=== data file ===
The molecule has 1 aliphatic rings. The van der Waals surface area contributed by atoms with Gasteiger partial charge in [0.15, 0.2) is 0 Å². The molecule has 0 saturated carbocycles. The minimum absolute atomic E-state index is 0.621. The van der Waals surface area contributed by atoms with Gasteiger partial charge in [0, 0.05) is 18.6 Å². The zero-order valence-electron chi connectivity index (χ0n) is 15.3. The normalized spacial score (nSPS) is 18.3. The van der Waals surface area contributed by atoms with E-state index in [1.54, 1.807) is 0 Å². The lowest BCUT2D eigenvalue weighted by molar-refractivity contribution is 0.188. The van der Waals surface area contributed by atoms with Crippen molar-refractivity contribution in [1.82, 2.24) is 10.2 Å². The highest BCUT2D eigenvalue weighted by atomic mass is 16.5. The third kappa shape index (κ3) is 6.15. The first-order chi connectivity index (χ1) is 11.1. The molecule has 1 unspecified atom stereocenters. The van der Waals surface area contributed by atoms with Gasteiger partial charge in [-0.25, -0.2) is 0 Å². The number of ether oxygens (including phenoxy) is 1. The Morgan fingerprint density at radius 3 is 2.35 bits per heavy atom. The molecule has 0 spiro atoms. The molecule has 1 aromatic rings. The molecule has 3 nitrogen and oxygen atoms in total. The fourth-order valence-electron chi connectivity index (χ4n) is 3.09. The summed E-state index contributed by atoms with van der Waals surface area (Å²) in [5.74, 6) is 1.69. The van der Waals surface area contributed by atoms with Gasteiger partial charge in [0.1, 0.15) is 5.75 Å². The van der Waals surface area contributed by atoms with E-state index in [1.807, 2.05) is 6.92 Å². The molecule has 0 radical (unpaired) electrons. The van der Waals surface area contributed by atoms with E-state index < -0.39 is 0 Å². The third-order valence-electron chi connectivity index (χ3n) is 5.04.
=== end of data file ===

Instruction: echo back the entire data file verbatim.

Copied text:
The molecule has 1 aliphatic rings. The van der Waals surface area contributed by atoms with Gasteiger partial charge in [0.15, 0.2) is 0 Å². The molecule has 0 saturated carbocycles. The minimum absolute atomic E-state index is 0.621. The van der Waals surface area contributed by atoms with Gasteiger partial charge in [0, 0.05) is 18.6 Å². The zero-order valence-electron chi connectivity index (χ0n) is 15.3. The normalized spacial score (nSPS) is 18.3. The van der Waals surface area contributed by atoms with E-state index in [1.54, 1.807) is 0 Å². The lowest BCUT2D eigenvalue weighted by molar-refractivity contribution is 0.188. The van der Waals surface area contributed by atoms with Crippen molar-refractivity contribution in [1.82, 2.24) is 10.2 Å². The highest BCUT2D eigenvalue weighted by atomic mass is 16.5. The third kappa shape index (κ3) is 6.15. The first-order chi connectivity index (χ1) is 11.1. The molecule has 1 unspecified atom stereocenters. The van der Waals surface area contributed by atoms with Gasteiger partial charge in [-0.25, -0.2) is 0 Å². The number of ether oxygens (including phenoxy) is 1. The Morgan fingerprint density at radius 3 is 2.35 bits per heavy atom. The molecule has 0 spiro atoms. The molecule has 1 aromatic rings. The molecule has 3 nitrogen and oxygen atoms in total. The fourth-order valence-electron chi connectivity index (χ4n) is 3.09. The summed E-state index contributed by atoms with van der Waals surface area (Å²) in [5.74, 6) is 1.69. The van der Waals surface area contributed by atoms with Gasteiger partial charge in [0.1, 0.15) is 5.75 Å². The van der Waals surface area contributed by atoms with E-state index in [1.807, 2.05) is 6.92 Å². The molecule has 0 radical (unpaired) electrons. The van der Waals surface area contributed by atoms with E-state index < -0.39 is 0 Å². The third-order valence-electron chi connectivity index (χ3n) is 5.04.